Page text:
Whether it’s a national tragedy, a local shooting, or a death in the family, sooner or later tragic events will happen during the course of your kid’s life. How you manage your own reaction and communication with your children will have a strong impact on how your kids learn to cope.
Here are some strategies for speaking with your kids in the wake of tragic events:
Your children may become more afraid about what happened if you are visibly upset when you sit down to talk with them. While explaining to them that you are affected by what happened teaches them that being sad when something tragic happens is natural and OK, seeing an adult who is flustered or crying can frighten them.
Even if you’re feeling emotionally stable, it also won’t be helpful if you haven’t worked out your own thoughts about the event. If you need a moment to collect yourself, take a few deep breaths in a private place.
Your kids — even young ones — will have questions. Once you are calm, you can guide them through what happened. It’s not your job to have all the answers, but it is your responsibility to have at least some of them. Know for sure some of the facts, even if they’re only preliminary and likely to change.
Make adjustments for age-appropriateness, but stick to the truth. Kids are inherently good at picking out lies their parents tell them. But more importantly, withholding the truth isn’t going to protect them. What’s more likely is that your kids will learn the truth elsewhere and come to distrust you in times of crisis.
Every parent wants to shelter their children from painful life events, but telling lies — even well-intentioned ones — will only serve to make your kids more vulnerable. Gently tell them the hard truth, and teach them how to deal with it.
This is especially useful for two reasons. First, it allows you the opportunity to correct bad information. Kids get their information generally from other kids, and those kids are more often than not only in partial possession of the facts.
Second, this is the best way to understand what your own child is dealing with. Is his response mostly emotional? Does he seem scared? Is he angry? Does he seem entirely untroubled?
Many children, especially young children, will be concerned that tragedy may strike again soon. Be sure to stress that tragedy is a rare occurrence. Bombings, shootings, death in general, is not a daily or weekly happening.
Kids may ask if you or other loved ones will die soon. The main goal here should be to comfort your child and explain that this is not likely to happen.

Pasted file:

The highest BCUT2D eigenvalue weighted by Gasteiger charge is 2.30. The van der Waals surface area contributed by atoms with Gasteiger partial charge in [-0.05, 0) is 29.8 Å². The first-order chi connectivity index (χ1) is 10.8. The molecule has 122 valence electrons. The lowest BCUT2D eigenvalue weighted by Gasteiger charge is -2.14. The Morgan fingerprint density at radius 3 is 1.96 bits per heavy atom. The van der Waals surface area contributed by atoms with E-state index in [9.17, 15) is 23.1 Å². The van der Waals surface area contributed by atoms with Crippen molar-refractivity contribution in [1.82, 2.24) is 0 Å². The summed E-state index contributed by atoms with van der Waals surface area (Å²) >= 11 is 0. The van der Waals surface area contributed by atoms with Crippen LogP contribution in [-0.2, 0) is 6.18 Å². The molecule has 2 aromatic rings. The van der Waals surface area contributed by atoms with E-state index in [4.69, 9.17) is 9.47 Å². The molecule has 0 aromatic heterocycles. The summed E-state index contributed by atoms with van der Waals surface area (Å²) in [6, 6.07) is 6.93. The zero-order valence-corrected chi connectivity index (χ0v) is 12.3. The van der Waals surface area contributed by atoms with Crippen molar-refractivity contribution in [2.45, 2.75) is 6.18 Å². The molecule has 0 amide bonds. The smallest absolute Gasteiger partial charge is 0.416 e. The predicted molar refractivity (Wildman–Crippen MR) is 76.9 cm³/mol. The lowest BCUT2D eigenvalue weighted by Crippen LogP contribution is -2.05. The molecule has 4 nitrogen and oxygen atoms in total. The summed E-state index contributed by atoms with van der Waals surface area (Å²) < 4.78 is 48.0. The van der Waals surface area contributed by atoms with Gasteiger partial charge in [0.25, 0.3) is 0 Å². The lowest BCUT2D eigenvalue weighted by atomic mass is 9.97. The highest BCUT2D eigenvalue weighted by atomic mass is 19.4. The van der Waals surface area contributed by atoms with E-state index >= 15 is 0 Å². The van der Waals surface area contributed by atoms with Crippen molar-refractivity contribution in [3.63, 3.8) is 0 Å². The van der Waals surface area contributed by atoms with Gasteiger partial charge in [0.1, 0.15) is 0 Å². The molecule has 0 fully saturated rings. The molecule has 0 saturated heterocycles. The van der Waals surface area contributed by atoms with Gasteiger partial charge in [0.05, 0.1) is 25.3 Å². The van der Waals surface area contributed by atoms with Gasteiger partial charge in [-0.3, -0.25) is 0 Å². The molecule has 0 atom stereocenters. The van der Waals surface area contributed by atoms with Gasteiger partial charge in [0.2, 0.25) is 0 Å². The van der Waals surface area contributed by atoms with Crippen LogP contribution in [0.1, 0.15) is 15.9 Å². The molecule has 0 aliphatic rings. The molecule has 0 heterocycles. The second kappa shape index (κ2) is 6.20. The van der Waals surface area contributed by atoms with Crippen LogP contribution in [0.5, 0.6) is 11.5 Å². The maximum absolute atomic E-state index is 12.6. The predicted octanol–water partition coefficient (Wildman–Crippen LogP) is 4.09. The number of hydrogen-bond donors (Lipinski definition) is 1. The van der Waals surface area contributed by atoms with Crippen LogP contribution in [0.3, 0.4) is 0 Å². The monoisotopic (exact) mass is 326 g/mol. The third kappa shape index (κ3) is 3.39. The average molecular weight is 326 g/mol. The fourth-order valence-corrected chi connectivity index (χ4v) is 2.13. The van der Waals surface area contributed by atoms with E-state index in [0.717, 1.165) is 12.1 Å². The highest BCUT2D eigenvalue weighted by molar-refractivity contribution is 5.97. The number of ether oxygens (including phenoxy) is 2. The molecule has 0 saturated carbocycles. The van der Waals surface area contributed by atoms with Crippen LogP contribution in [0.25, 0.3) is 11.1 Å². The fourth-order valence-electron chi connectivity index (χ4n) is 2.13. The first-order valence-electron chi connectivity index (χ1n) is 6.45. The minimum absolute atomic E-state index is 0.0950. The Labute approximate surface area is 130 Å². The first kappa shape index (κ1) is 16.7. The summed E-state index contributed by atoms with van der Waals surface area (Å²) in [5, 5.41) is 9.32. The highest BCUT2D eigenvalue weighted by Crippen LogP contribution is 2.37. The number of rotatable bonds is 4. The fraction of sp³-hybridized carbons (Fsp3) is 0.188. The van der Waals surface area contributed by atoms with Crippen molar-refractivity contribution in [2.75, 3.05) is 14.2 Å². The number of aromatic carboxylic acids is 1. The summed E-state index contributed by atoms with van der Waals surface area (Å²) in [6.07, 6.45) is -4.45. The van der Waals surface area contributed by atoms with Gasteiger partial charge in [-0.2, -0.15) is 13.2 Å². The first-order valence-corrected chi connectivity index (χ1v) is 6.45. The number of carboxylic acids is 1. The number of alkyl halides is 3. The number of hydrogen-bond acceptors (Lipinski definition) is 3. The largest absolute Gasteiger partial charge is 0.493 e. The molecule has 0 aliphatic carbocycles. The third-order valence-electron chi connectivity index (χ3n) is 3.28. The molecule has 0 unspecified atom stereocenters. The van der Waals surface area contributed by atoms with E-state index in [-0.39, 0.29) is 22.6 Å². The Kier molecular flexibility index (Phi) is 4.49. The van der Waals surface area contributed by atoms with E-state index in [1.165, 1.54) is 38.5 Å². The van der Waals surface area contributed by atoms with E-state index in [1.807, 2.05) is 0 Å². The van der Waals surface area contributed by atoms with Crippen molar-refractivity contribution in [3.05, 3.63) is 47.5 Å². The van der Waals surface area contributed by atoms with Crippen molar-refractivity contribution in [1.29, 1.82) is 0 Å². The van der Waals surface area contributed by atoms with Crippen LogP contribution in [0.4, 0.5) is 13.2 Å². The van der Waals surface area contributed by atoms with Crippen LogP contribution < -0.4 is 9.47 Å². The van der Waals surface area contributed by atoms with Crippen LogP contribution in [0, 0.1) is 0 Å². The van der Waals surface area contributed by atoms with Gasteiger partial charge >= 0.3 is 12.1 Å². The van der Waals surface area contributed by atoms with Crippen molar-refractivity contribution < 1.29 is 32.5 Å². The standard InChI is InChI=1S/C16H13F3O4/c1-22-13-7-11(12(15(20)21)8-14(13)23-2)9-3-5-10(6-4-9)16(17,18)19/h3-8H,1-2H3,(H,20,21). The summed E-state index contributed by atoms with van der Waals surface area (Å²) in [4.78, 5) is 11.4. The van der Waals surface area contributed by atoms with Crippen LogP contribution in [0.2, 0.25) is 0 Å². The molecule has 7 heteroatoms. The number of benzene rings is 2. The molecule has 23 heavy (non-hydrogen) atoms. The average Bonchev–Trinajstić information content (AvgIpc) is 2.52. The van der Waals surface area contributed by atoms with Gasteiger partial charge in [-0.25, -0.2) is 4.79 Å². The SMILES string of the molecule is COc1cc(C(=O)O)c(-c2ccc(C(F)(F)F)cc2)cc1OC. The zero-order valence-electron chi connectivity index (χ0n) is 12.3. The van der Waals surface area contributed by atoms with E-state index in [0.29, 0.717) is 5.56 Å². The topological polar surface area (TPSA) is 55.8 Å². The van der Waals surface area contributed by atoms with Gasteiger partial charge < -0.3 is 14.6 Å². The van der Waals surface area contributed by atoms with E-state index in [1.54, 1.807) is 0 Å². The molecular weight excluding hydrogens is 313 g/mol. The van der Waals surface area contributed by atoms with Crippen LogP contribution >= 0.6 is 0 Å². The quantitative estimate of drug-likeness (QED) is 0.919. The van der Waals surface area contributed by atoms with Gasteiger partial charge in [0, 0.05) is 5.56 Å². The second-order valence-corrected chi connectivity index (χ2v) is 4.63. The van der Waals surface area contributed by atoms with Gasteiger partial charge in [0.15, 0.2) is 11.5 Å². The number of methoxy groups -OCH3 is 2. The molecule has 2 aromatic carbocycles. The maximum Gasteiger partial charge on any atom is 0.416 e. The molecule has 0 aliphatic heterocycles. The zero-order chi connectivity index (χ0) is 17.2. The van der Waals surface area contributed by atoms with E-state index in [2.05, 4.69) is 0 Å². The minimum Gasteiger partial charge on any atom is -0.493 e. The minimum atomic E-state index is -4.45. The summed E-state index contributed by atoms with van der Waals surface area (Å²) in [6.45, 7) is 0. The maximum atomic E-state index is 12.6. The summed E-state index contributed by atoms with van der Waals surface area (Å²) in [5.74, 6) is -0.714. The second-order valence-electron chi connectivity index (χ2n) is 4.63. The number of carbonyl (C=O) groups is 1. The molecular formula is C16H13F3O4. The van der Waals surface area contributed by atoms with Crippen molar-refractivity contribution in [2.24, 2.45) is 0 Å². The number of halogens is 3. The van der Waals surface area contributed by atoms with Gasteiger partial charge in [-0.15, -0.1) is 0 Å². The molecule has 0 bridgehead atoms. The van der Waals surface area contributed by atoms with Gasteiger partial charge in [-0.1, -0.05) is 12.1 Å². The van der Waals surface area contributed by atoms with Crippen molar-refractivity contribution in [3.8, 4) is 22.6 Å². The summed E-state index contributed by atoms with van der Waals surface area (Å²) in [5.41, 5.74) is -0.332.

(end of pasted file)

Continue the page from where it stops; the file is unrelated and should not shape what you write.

At the same time, don’t shield your children from the reality of the world. Don’t tell them you’re never going to die, or that no bad thing will ever happen again. Learning how to cope with tragedy is an important life skill. You do your child no favors if you pretend tragedy is a one-time affair.
Finding the positive within a tragedy can feel impossible in the wake of what has happened and is a tricky balance. While it’s a good idea to try and help your children see how tragedy can move us to action, make us be kinder to one another, or accentuate our appreciation for someone or something that is gone, it’s important to emphasize these things in a respectful manner.
Point out these hopeful moments to your children as you see them occur. This will teach them that while tragedy is a hard part of life, the way we move on from it can help us grow and improve.
Along similar lines, help your child find ways to make an impact after a tragedy. This can be as simple as donating to charities, giving blood (if your child is old enough), or writing letters to victims of tragedy.
In the case of family tragedies, kids can be encouraged to write eulogies, decorate for funerals, carry caskets, choose photos and music.
Empowerment is the main way people cope and find a way of dealing with tragedy. If your children feel there is nothing they can do, then they may feel scared and helpless. Allowing your child to be actively involved in the aftermath of what happened will give him a sense of security and control, even in the face of events where there is none.
There is a difference between staying informed and being flooded with information. If you want to keep up with the news on a daily basis, read about it on your phone, tablet, or computer. Your children will cope better if they are not doused with images and music of tragedy every time they enter the house.
Every parent hopes that her child will never have to deal with sadness or despair. Yet, by addressing the tragedy and the feelings it brings in a healthy way, you will be showing your child that he is capable of getting through difficult moments, and you will build the skills he needs to be able to do that on his own in the future.
How to Talk to Kids About Tragedies in the Media. (n.d.). Retrieved August 24, 2014, from Child Development Insitute
Markham, L. (2013, April 16). Peaceful Parents, Happy Kids. Retrieved August 24, 2014, from Psychology Today
Talking with Kids About Tragedy. (n.d.). Retrieved August 24, 2014, from Bradley Hospital